Apex court allows SIS to challenge Sharia courts’ jurisdiction to hear judicial reviews

The Federal Court has granted leave for the application by Sisters in Islam (SIS) to challenge the validity of Section 66A of the Administration of the Religion of Islam (State of Selangor) Enactment 2003.

This is an application for leave pursuant to Article 4(4) of the Federal Constitution in the Federal Court to declare Section 66A invalid on the grounds that the Selangor State Legislature has no power to make such a law under the Federal Constitution.

Federal Court judge Zabariah Mohd Yusof presided over the leave application.

Section 66A states that the Sharia High Courts have the jurisdiction to hear judicial reviews against the decisions of state religious councils or committees.

Rozana Isa, executive director of SIS, said, “The Federal Court in allowing leave for this application recognises that the concern we raise here is valid and not frivolous.”

Previously, in a separate action, SIS initiated a judicial review against the Selangor Islamic Religious Council (Mais), the Selangor State Fatwa Committee and the Selangor state government after the religious body issued a fatwa which declared SIS as deviants for subscribing to liberalism and religious pluralism.

The challenge was met with a disappointing outcome as the High Court decided that the matter is under the jurisdiction of the Sharia courts. In January 2020, the High Court granted SIS a stay of execution of the enforcement of the fatwa pending its appeal, which SIS will undertake in due course.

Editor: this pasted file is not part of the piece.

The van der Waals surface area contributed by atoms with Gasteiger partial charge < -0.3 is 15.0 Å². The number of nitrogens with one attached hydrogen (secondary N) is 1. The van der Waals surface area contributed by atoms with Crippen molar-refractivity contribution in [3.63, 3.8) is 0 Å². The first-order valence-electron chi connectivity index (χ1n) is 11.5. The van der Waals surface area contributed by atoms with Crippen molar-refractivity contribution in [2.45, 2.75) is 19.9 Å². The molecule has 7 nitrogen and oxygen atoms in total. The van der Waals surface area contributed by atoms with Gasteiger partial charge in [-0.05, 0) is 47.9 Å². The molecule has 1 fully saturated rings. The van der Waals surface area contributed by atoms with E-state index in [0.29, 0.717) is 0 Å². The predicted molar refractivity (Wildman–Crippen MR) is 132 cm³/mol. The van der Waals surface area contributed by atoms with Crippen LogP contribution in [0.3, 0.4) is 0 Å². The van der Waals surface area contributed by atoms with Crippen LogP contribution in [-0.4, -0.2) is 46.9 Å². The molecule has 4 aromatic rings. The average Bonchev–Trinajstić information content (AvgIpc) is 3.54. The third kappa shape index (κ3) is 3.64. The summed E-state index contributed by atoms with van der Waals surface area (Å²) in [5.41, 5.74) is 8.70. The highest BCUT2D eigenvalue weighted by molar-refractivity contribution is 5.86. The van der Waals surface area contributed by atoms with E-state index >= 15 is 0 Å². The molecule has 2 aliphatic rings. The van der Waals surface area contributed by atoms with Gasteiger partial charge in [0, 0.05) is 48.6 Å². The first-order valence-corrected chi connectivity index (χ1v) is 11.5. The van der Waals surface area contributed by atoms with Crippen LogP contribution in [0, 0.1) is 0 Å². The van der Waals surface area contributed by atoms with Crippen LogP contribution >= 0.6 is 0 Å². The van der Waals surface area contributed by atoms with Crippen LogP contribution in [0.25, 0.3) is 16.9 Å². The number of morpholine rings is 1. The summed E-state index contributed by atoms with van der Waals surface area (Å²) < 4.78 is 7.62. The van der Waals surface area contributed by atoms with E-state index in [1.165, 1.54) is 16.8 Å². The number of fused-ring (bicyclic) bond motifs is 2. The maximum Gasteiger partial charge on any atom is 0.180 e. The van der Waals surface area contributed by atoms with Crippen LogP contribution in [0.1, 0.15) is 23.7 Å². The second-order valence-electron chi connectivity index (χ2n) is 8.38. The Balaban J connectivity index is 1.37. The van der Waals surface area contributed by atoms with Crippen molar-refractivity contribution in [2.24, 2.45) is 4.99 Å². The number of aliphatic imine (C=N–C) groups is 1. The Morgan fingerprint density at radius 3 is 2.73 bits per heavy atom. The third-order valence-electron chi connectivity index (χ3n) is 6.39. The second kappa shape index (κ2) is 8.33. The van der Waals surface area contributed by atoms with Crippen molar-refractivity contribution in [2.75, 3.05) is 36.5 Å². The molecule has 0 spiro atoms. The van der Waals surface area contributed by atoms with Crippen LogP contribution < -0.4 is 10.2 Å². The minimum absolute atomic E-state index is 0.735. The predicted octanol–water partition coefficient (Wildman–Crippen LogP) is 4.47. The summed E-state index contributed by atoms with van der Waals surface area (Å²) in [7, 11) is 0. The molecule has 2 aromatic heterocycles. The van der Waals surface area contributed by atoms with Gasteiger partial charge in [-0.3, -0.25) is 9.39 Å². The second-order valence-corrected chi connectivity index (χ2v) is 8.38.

Despite the ongoing fatwa case, SIS continues our work of advancing and advocating for the rights of Muslim women and children in Malaysia. For 33 years, SIS has been carrying the voices of women from the grassroots to the highest levels of policymaking.

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SIS work includes advocating for an end to practices that are detrimental to children such as child marriage (we advocate for 18 as the legal minimum age of marriage for both men and women), female genital mutilation (which is practised on baby girls in Malaysia), [the use of] “bin/binti Abdullah” [as the last name’] for children born out of wedlock, and gender-based violence.

SIS, through its Telenisa line, has helped over 10,000 women and men by providing free legal consultation on Islamic family and Sharia criminal offences laws.

SIS also champions issues such as wife and child maintenance, the tightening of polygamy conditions and enforcement, the criminalising of marital rape and the promotion of gender equality in Muslim marriages and Islamic family laws.

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